North Dakota’s Horse Racing Bill Fails To Pass

North Dakota Casino Gambling

North Dakota’s Horse Racing Bill Fails To Pass

North Dakota has once again failed to pass the historic bill that would allow gaming facilities to offer horse racing within their premises.

On what has been by many as a failure by the House to lobby for support, SB 2221 that was overwhelmingly passed by the Senate lacked a single vote in the House.

Incidentally, numbers matter a lot in some cases. That is how gaming operators lost their bid to acquire real money online casino gambling sites thanks to 1 vote.

Those who opposed the bill were 46 compared to 45 the number of House members who were for the bill.

With that slightest win over pro the bill, it is now back to square one when members will need to lobby for more support in order to see whether they will salvage gaming investors in North Dakota.

If the bill would pass, gamblers would be allowed to place different bets in reruns on several races inside pari-mutuel venues. Unfortunately, it did not see the light of the day.

However, those who opposed the bill even before it showed up before the Senate had indicated that if the bill could be left to pass, it would only benefit a section of the people. They argued that if made into law, racetrack operators would use the opportunity to expand their premises thus benefit their 300 or so called charitable gaming operations that are located everywhere across the state.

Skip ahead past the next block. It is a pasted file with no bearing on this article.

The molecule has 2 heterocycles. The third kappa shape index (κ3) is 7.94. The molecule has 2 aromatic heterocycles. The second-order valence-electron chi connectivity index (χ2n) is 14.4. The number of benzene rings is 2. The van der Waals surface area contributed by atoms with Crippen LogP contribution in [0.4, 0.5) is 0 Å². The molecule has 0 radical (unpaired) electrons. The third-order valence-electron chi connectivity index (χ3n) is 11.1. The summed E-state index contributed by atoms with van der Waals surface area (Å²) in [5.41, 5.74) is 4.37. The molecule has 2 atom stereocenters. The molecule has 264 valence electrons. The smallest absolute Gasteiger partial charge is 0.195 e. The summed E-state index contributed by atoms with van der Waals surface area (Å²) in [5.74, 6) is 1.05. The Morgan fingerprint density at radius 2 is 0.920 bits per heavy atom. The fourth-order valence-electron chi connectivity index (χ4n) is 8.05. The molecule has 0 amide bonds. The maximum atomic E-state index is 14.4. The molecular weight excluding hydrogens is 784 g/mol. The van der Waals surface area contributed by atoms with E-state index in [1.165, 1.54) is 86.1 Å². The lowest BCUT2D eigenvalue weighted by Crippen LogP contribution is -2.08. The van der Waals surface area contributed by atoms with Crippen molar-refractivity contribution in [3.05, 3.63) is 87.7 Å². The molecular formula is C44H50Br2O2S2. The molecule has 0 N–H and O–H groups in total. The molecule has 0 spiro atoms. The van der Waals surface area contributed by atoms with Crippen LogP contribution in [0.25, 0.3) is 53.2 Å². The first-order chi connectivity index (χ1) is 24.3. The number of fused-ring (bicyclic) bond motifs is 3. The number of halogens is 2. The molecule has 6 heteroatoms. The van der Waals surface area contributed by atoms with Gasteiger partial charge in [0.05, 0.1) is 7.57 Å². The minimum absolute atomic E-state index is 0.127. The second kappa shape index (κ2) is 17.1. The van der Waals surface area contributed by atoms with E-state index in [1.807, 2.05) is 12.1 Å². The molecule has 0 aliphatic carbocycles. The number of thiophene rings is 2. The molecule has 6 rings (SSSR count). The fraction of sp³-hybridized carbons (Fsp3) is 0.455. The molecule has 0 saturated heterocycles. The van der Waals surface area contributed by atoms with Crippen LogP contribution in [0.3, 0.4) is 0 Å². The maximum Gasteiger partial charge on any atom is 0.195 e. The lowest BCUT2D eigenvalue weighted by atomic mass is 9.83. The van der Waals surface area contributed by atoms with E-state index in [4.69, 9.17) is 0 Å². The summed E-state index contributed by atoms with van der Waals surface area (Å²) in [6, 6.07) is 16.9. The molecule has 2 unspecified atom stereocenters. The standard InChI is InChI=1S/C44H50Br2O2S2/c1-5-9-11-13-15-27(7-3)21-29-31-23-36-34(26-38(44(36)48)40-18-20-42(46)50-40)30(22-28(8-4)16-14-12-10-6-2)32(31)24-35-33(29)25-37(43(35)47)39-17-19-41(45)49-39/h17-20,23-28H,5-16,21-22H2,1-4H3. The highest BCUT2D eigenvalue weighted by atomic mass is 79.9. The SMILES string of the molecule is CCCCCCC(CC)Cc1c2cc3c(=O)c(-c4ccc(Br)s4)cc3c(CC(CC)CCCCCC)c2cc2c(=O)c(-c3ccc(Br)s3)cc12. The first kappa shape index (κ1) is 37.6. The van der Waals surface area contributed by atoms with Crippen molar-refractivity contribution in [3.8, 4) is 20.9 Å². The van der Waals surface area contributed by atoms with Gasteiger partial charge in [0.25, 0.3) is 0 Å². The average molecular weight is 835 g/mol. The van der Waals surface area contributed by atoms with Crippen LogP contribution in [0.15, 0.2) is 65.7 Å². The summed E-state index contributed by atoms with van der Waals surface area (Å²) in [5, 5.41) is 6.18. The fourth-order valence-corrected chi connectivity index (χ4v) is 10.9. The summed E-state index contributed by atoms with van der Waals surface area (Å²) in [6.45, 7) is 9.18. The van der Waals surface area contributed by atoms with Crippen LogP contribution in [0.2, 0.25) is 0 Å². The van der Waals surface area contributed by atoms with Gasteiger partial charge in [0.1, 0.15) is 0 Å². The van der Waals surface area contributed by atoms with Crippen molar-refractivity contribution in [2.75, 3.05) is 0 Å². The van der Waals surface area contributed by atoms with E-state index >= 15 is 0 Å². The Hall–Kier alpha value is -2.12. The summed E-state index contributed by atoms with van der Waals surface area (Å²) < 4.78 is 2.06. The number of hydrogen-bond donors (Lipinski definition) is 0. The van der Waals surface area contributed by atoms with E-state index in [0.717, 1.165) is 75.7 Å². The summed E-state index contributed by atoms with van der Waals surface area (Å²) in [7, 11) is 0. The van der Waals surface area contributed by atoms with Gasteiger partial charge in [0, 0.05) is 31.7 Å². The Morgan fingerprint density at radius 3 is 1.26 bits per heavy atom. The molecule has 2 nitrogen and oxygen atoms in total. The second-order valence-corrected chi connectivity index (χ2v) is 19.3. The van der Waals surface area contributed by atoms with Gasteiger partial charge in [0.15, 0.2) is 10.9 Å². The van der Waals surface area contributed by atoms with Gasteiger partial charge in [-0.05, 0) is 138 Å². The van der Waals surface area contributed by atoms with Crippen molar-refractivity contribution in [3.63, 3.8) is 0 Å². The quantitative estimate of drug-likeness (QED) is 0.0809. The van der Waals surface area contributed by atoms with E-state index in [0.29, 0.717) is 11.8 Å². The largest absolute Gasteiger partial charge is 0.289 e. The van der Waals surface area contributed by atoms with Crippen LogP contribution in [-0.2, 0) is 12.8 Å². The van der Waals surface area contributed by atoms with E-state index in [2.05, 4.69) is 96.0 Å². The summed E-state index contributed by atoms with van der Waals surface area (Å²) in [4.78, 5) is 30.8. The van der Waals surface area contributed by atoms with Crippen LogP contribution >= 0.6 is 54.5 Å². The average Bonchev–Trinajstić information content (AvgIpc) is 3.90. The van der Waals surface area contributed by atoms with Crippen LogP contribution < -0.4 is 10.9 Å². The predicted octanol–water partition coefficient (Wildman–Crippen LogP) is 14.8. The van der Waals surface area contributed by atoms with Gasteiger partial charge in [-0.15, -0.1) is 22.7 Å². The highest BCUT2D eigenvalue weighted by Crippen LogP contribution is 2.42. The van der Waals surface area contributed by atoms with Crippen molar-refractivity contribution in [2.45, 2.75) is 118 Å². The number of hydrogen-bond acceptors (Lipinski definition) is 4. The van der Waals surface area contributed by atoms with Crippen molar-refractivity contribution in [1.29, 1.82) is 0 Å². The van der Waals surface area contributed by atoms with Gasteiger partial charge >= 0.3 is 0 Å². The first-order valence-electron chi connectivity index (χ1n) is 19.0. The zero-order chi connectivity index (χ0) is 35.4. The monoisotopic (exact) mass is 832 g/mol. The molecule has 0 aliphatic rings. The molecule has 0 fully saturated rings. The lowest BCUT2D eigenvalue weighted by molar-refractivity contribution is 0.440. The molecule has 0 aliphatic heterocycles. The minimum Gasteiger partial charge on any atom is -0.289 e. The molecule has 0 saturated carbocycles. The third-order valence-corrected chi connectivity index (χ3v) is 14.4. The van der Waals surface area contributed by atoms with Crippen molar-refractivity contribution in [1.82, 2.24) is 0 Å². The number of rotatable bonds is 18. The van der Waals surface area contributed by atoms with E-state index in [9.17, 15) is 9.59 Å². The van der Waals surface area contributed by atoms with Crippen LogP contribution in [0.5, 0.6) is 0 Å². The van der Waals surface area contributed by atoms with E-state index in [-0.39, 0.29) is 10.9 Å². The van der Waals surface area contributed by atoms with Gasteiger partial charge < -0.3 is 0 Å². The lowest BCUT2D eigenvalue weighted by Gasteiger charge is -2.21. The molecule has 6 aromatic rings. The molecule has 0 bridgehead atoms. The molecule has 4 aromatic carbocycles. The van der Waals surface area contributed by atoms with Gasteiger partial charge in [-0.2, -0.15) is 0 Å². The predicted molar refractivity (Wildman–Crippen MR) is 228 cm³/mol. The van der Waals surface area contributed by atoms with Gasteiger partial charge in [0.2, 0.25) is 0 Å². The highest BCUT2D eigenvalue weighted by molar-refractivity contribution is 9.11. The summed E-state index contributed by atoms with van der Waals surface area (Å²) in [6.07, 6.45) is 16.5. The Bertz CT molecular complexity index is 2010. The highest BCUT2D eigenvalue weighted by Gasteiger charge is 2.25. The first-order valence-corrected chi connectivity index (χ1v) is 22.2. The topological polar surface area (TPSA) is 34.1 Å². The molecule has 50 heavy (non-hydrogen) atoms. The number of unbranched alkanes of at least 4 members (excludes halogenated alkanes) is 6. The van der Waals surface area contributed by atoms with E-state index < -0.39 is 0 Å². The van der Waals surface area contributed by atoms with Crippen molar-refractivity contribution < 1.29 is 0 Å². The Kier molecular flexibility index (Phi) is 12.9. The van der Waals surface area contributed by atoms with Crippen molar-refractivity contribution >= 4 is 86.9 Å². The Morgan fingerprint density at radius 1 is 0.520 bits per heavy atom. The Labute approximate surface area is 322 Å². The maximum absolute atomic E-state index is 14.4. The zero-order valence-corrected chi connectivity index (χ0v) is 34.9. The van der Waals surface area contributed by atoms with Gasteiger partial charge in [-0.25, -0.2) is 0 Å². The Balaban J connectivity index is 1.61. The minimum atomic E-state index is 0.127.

Instant-racing machines give a gambler a chance to place whatever number of bets on races other players have already participated in. in other words, the terminals have the ability to play reruns that have been played elsewhere in the world but conceals the names of those who took part in the initial run, date, location and other details that may give a hint to the current gambler.

Casino Expansion Hit Again

This is not the first time the House is bringing down a bill that seeks to expand the gaming business in North Dakota.

Just last month, the House in one accord rejected Al Carlson’s bill that would see the six casinos in the State to have an expansion plan. They argued that if they allowed the bill to pass into law that would mean they punish the innocent Native American Tribes who have the right and immunity to operate the gaming resorts on their land.

This was after several protests from the tribal members who were arguing that if the pipeline, which passed amid their sovereign land was a violation of their rights.

Nonetheless, the pipeline was built and the demonstrations ceased.

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